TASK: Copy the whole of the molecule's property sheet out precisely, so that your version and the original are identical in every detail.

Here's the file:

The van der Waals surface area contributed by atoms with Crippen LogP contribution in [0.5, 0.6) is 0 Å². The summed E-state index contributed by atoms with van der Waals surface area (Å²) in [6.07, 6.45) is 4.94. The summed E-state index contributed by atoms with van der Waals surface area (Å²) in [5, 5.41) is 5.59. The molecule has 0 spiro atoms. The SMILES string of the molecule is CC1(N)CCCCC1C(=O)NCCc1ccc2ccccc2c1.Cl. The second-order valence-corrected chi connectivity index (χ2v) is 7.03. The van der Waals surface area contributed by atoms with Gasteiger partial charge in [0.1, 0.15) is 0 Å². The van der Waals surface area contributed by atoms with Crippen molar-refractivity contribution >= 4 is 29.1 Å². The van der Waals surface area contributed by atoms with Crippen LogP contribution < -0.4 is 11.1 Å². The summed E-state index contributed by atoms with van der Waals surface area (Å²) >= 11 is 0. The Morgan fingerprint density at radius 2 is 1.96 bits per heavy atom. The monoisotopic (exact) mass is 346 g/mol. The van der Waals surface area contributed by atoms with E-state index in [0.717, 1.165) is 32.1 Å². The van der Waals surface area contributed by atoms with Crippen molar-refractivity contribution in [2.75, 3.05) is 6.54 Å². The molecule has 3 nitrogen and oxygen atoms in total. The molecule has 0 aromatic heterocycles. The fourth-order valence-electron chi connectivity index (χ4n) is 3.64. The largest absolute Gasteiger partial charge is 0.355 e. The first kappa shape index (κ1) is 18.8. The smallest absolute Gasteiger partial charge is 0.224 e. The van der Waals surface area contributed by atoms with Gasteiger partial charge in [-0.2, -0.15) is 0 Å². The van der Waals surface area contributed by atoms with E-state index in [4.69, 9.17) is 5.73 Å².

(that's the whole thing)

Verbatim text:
The van der Waals surface area contributed by atoms with Crippen LogP contribution in [0.5, 0.6) is 0 Å². The summed E-state index contributed by atoms with van der Waals surface area (Å²) in [6.07, 6.45) is 4.94. The summed E-state index contributed by atoms with van der Waals surface area (Å²) in [5, 5.41) is 5.59. The molecule has 0 spiro atoms. The SMILES string of the molecule is CC1(N)CCCCC1C(=O)NCCc1ccc2ccccc2c1.Cl. The second-order valence-corrected chi connectivity index (χ2v) is 7.03. The van der Waals surface area contributed by atoms with Gasteiger partial charge in [0.1, 0.15) is 0 Å². The van der Waals surface area contributed by atoms with Crippen molar-refractivity contribution >= 4 is 29.1 Å². The van der Waals surface area contributed by atoms with Crippen LogP contribution < -0.4 is 11.1 Å². The summed E-state index contributed by atoms with van der Waals surface area (Å²) >= 11 is 0. The Morgan fingerprint density at radius 2 is 1.96 bits per heavy atom. The monoisotopic (exact) mass is 346 g/mol. The van der Waals surface area contributed by atoms with E-state index in [0.717, 1.165) is 32.1 Å². The van der Waals surface area contributed by atoms with Crippen molar-refractivity contribution in [2.75, 3.05) is 6.54 Å². The molecule has 3 nitrogen and oxygen atoms in total. The molecule has 0 aromatic heterocycles. The fourth-order valence-electron chi connectivity index (χ4n) is 3.64. The largest absolute Gasteiger partial charge is 0.355 e. The first kappa shape index (κ1) is 18.8. The smallest absolute Gasteiger partial charge is 0.224 e. The van der Waals surface area contributed by atoms with Gasteiger partial charge in [-0.2, -0.15) is 0 Å². The van der Waals surface area contributed by atoms with E-state index in [4.69, 9.17) is 5.73 Å².